It was announced early today that Greece has officially been awarded a financial bailout. The 130 billion Euro bailout will prevent Greece from defaulting on bonds and will have an ongoing benefit to help Greece restore its economy back up to acceptable levels. This saving of the Greek economy has implications that range across the entire Euro zone. By saving Greece, this should have a positive effect over all of Europe, including its official currency, the Euro.
The Euro debt crisis is not over, however. There are several problems that still lay ahead for Greece and the rest of Europe. The fact of whether or not Greece’s government will be able to financially support themselves in the future is still up in the air. With systemic trouble, Greece’s future still remains cloudy. In order for this bailout to be effective long term, Greece needs to make some major changes and overhauls to its economic structure. For the Euro to remain a stable currency, these changes need to come sooner rather than later. The bailout accord included a reduction in Greek debt to its bondholders. But more is going to be needed for Greece to become independent financially. With the International Monetary Fund and the Euro zone in general funding the bailout, Greece has at least been given footing on which it can start to correct its problems.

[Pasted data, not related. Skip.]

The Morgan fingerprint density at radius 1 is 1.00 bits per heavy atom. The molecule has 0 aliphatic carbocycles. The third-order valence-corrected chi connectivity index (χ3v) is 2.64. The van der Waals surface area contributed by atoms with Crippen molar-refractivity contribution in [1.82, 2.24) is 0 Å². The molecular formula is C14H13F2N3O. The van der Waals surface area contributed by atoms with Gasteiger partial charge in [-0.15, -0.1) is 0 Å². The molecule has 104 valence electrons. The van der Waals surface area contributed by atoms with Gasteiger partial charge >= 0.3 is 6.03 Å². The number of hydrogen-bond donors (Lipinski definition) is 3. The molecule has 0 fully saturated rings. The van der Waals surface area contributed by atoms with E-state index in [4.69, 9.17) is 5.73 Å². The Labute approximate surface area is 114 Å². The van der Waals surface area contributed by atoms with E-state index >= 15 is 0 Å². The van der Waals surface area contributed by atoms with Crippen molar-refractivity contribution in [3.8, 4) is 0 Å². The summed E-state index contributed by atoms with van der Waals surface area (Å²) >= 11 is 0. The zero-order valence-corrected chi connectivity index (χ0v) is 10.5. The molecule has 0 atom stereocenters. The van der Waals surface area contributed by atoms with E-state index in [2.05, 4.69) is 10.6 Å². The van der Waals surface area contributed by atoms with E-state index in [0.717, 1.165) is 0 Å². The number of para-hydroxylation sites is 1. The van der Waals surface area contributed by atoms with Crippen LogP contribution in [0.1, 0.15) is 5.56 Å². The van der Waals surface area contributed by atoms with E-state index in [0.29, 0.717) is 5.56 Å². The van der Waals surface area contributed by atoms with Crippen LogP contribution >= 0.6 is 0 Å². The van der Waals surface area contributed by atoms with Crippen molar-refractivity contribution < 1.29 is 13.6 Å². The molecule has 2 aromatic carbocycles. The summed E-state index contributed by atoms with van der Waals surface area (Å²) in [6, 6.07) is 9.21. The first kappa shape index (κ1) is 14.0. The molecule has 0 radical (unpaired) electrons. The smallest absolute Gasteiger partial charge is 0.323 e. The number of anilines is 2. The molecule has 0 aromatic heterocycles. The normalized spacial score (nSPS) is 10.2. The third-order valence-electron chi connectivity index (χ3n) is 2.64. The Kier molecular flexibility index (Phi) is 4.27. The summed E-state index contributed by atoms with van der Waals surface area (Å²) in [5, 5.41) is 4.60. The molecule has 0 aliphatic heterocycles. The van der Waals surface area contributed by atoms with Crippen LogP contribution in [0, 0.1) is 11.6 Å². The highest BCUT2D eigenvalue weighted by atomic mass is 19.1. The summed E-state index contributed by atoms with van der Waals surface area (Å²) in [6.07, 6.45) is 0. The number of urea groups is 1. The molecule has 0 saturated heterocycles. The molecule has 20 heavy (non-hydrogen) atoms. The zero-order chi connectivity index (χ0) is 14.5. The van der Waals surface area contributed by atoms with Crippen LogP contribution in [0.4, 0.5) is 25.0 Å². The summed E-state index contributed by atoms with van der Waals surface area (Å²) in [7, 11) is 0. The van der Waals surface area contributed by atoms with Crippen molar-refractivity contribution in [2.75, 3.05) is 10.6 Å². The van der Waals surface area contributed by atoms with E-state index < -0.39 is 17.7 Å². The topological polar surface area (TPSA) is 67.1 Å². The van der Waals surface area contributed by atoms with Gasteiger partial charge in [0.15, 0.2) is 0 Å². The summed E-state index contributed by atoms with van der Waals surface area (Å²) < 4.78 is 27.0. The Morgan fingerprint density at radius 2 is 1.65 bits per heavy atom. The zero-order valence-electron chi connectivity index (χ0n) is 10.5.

The Euro immediately reacted to news of the approved bailout by spiking up in price. The Euro went from about 1.315 on Monday up to above 1.325 on Tuesday before easing back down to 1.322 in comparison to the U.S. dollar. If the Euro is going to stay at these higher levels, long term growth within the Euro zone is a necessity.
Long term prospects of the Euro poses some major questions for traders. For one, the Greece bailout might give them temporary relief, but the nation is still burdened with debt. This checks in at about the equivalent of $29,000 per every person in Greece, including children. This amount will all need to be repaid over a period of time, and it’s still unclear as to how Greece will be able to do this. The Euro, it looks like, might see some short term gains, making the next few days profitable for day traders, but the long term fundamental indicators still show danger within this currency.
A price correction with the Euro is imminent. There is very little chance that it will retain its artificially increased price levels, so selling this currency short has a lot of upside. The dollar still remains a strong currency and it is likely that the dollar will continue to grow in value in comparison to the Euro once the fireworks from the Greek bailout start to fade away and the true state of Greece’s economy begins to show itself.